The Art Of Love.
Fandom: Naruto [manga.
Genre: Angst. Full of annnnnngst. But with a happy ending. So kinda epic fail angst.
Summary: Prompt: "There were certain unchangeable rules for Team 10: Ino was the one who went out and got the good stuff. Chouji was the one who went out and got the bad stuff. Shikamaru was the one who stayed, and got only what came to him."
Warnings: Grievous spoilers, masturbation, and mentions of promiscuity.
Pairings/Characters: Shikamaru/Chouji, Ino/Chouji, Temari/Shikamaru, Temari/Ino. Lol, dat's a lots.
Author's Note: Thanks to Twitch, who epic-beta'd this twice for me (even the horrible parts that I wrote at 2 AM while full of mould spores); and to Thad, who helped me work out some plot kinks (Thad relieves many of my kinks) (ooh, did you catch that? A treble entendre at least. Man, I'm good).
Disclaimer: Not mine. I've checked.
THE ART OF LOVE.
There were certain unchangeable rules for Team 10: Ino was the one who went out and got the good stuff. Chouji was the one who went out and got the bad stuff. Shikamaru was the one who stayed, and got only what came to him.
Staying in Konoha: it was almost like safety; it was almost like cowardice. It almost made sense. To do work that he hated doing, for the sake of simplicity and that rare moment of blissful inaction, was the sort of thing that passed, just barely, as a typically Shikamaru thing to do. Under a little scrutiny, it held up.
Nara Shikamaru, underachiever extraordinaire, graded every paper early and handed them back on time; he walked in the woods outside Konoha twice a week and played shougi with himself on nights when he couldn't sleep. When he could sleep, he rose early. He never dreamed.
Temari found the folder of his students' work: essays on the legacy of one of the five Hokage. " 'What I Did On My Summer Vacation,' " she laughed, leaning on her fan and flipping through. "They've all picked the Yondaime Hokage, I see," she added. "And his legacy . . . ?"
They had all picked Yondaime Hokage, and his legacy was apparently an endless ream of paper full of misspelled and possibly nonexistent words. Shikamaru went through with his red pen, slashing half-heartedly at the sophomoric errors in front of him, wondering for the hundredth time what had possessed him to take this job when he could have taken field command.
He could have taken field command.
He shared a flat with Ino and Chouji, even though they weren't always operating as a team anymore--a natural evolution from a bedridden Chouji to a nervous Ino to a resigned Shikamaru, to a generalised "Why not?" from all three. After Asuma's death, they had clung together, afraid and unsure and just a little bit angry. Now . . .
Ino's room was mostly empty these days, especially at night, when she was made remarkably conspicuous by her absence. The bathroom was free; the house was quiet. But sometimes she would come home, because she was angry, or drunk, or because she had dared herself to; and it was on those nights, when the flat was crowded with things unsaid, that Shikamaru lay awake with his eyes tightly closed, one side of his body barraged by the noise of her headboard against the wall--bam! bam! bam!--and the little noises that he half-hoped were voluntary, made just to annoy.
But then there was champagne misplaced in a juice jar, a hot afternoon, and Ino's late-evening return, alone. And this time, Shikamaru couldn't sleep and wouldn't touch his shougi set, because the noises, tiny and polite and restrained, and the inevitable slamming of the headboard came from the wrong room.
Affection is separate from love; the trick is to discover exactly how to measure the warmth of the one against the heat of the other. And then, of course, desire must come into the picture at some point, but when, and what is it triggered by?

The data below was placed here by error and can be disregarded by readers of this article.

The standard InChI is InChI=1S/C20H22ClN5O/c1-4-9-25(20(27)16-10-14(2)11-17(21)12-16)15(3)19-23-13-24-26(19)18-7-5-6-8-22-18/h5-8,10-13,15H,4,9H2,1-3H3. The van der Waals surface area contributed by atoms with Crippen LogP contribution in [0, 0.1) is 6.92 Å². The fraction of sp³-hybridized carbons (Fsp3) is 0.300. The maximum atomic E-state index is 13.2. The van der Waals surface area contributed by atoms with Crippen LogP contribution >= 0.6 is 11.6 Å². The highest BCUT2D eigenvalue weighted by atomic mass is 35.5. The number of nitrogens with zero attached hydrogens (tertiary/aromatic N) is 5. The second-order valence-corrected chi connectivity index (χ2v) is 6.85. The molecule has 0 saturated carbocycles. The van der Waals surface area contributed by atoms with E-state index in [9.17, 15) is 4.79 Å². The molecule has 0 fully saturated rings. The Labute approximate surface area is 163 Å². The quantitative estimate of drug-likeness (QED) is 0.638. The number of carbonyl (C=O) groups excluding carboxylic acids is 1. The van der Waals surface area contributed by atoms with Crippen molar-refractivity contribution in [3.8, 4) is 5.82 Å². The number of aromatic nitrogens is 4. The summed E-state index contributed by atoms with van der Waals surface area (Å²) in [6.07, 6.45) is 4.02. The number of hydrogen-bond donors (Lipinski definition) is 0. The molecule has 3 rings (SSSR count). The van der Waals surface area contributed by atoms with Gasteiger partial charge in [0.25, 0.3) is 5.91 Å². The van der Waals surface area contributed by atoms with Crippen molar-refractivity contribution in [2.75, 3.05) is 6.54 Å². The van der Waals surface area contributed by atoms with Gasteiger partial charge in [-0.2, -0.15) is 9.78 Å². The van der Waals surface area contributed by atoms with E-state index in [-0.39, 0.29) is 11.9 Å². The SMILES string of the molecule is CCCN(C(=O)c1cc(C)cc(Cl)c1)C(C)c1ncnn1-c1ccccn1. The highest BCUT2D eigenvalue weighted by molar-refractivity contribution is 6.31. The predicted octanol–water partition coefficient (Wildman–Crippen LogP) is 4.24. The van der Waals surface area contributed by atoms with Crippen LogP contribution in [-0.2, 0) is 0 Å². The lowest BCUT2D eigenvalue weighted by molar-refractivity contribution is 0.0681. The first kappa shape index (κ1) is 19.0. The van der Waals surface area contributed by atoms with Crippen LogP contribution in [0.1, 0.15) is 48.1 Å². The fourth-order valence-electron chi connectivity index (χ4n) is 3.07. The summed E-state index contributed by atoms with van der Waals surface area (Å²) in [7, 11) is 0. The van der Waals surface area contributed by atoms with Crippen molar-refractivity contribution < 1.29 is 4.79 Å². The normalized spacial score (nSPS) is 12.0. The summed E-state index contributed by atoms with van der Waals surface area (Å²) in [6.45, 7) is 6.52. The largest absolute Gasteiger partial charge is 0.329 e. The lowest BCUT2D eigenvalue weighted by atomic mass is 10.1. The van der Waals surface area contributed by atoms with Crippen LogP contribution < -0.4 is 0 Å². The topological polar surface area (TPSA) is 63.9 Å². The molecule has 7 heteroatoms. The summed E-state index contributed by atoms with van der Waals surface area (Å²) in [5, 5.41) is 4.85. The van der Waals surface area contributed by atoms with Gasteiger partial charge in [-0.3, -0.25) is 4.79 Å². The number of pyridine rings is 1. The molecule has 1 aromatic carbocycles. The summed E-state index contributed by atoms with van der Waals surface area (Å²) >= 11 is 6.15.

Loving a friend, as Shikamaru sees it, is at the very best a double-edged sword: the prospect of rejection almost less frightening than the prospect of acceptance, the only difference a slight change in the sick, twisting feeling in the stomach. Regardless of all efforts to distance oneself, the problem mingles with one's skin and becomes like sandpaper, leaving one always raw, always on edge.
When Shikamaru met Chouji, there was an immediate, unspoken understanding: if you're staying, don't ask of me what I can't give. But sometimes what can be given changes faster than can be understood.
In the morning, Ino bolted, and Chouji stayed in bed. Shikamaru got up and made breakfast for himself. By the time Chouji got up, the dishes were washed and put away, and Shikamaru was halfway out the door.
"Shikamaru?" Chouji blinked in the midday light streaming through the window.
"Morning," said Shikamaru, leaning down to put on his shoes.
"I have to go. I'm late." He straightened up. "I'll see you this evening, Chouji."
Shikamaru closed the door behind him.
The essence of romance for ninja, as they had learned in their special boys-only class at the academy, was that it, by and large, does not exist. Those who spend every second of their lives fighting for their continued survival and that of their colleagues have no time or energy to spare on the intricacies of emotion.
Which was perfectly sensible, thought Shikamaru, watching impassively as Temari set her fan against the wall and backed him up against the desk. There was no need for all that drama.
She pressed her lips to his neck, and he let her, even as Naruto's words rang in his mind--Are you guys going out or something?--and their adamant refusal.
No, of course
not. No. No fraternising.
And her tongue was hot against his skin.
The art of satisfaction, he'd learned, was largely based upon one's own skill. No specific instructions had been given here; presumably the instructors had had confidence in young boys' creativity or, failing that, base instincts.
It seemed, at first, like such a waste of energy: the tension, the build, the release, and, of course, the tedious clean-up . . . but the pure, unsullied relaxing effect of it was addictive. So he closed his eyes and tried. And with every twist and thrust and squeeze he fought a losing battle with his mind and his mouth, 'til at the very last second there came a tiny, whispered half-noise, that charred and abrasive opening-like-a-flower syllable:
The art of
sexuality, he'd learned, was threefold: